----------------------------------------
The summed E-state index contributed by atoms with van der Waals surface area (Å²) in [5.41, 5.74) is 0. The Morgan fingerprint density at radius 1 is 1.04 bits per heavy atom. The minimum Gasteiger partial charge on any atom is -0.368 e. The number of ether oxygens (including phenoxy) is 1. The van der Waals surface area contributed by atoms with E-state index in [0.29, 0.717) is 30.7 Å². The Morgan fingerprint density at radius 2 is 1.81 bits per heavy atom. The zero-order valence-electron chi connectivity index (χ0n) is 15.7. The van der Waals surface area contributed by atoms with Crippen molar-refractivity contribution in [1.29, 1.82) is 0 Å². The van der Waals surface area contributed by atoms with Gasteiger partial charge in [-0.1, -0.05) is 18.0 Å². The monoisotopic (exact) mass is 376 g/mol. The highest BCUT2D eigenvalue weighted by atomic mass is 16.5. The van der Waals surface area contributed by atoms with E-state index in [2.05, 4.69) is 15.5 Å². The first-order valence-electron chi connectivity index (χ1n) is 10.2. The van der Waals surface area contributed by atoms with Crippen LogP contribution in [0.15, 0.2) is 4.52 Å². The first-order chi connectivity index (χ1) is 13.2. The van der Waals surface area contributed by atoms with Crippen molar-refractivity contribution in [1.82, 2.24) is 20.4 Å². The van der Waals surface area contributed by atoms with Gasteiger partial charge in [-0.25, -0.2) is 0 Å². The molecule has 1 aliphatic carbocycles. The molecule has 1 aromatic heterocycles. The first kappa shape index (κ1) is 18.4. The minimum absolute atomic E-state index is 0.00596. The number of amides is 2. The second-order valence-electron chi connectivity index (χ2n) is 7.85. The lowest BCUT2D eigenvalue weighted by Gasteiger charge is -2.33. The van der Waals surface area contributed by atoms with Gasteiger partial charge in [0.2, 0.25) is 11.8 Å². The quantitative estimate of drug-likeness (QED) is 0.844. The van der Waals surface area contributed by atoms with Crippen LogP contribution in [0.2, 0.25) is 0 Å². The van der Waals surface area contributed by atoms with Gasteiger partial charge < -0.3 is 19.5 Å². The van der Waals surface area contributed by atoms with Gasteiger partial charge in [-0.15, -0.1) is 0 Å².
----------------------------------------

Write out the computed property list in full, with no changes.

The summed E-state index contributed by atoms with van der Waals surface area (Å²) in [5.41, 5.74) is 0. The Morgan fingerprint density at radius 1 is 1.04 bits per heavy atom. The minimum Gasteiger partial charge on any atom is -0.368 e. The number of ether oxygens (including phenoxy) is 1. The van der Waals surface area contributed by atoms with E-state index in [0.29, 0.717) is 30.7 Å². The Morgan fingerprint density at radius 2 is 1.81 bits per heavy atom. The zero-order valence-electron chi connectivity index (χ0n) is 15.7. The van der Waals surface area contributed by atoms with Crippen molar-refractivity contribution in [1.29, 1.82) is 0 Å². The van der Waals surface area contributed by atoms with Gasteiger partial charge in [-0.1, -0.05) is 18.0 Å². The monoisotopic (exact) mass is 376 g/mol. The highest BCUT2D eigenvalue weighted by atomic mass is 16.5. The van der Waals surface area contributed by atoms with E-state index in [2.05, 4.69) is 15.5 Å². The first-order valence-electron chi connectivity index (χ1n) is 10.2. The van der Waals surface area contributed by atoms with Crippen LogP contribution in [0.15, 0.2) is 4.52 Å². The first-order chi connectivity index (χ1) is 13.2. The van der Waals surface area contributed by atoms with Crippen molar-refractivity contribution in [1.82, 2.24) is 20.4 Å². The van der Waals surface area contributed by atoms with Gasteiger partial charge in [-0.25, -0.2) is 0 Å². The molecule has 1 aliphatic carbocycles. The molecule has 1 aromatic heterocycles. The first kappa shape index (κ1) is 18.4. The minimum absolute atomic E-state index is 0.00596. The number of amides is 2. The second-order valence-electron chi connectivity index (χ2n) is 7.85. The lowest BCUT2D eigenvalue weighted by Gasteiger charge is -2.33. The van der Waals surface area contributed by atoms with Gasteiger partial charge in [0.2, 0.25) is 11.8 Å². The quantitative estimate of drug-likeness (QED) is 0.844. The van der Waals surface area contributed by atoms with Crippen LogP contribution in [0.2, 0.25) is 0 Å². The van der Waals surface area contributed by atoms with Gasteiger partial charge < -0.3 is 19.5 Å². The van der Waals surface area contributed by atoms with Gasteiger partial charge in [-0.15, -0.1) is 0 Å².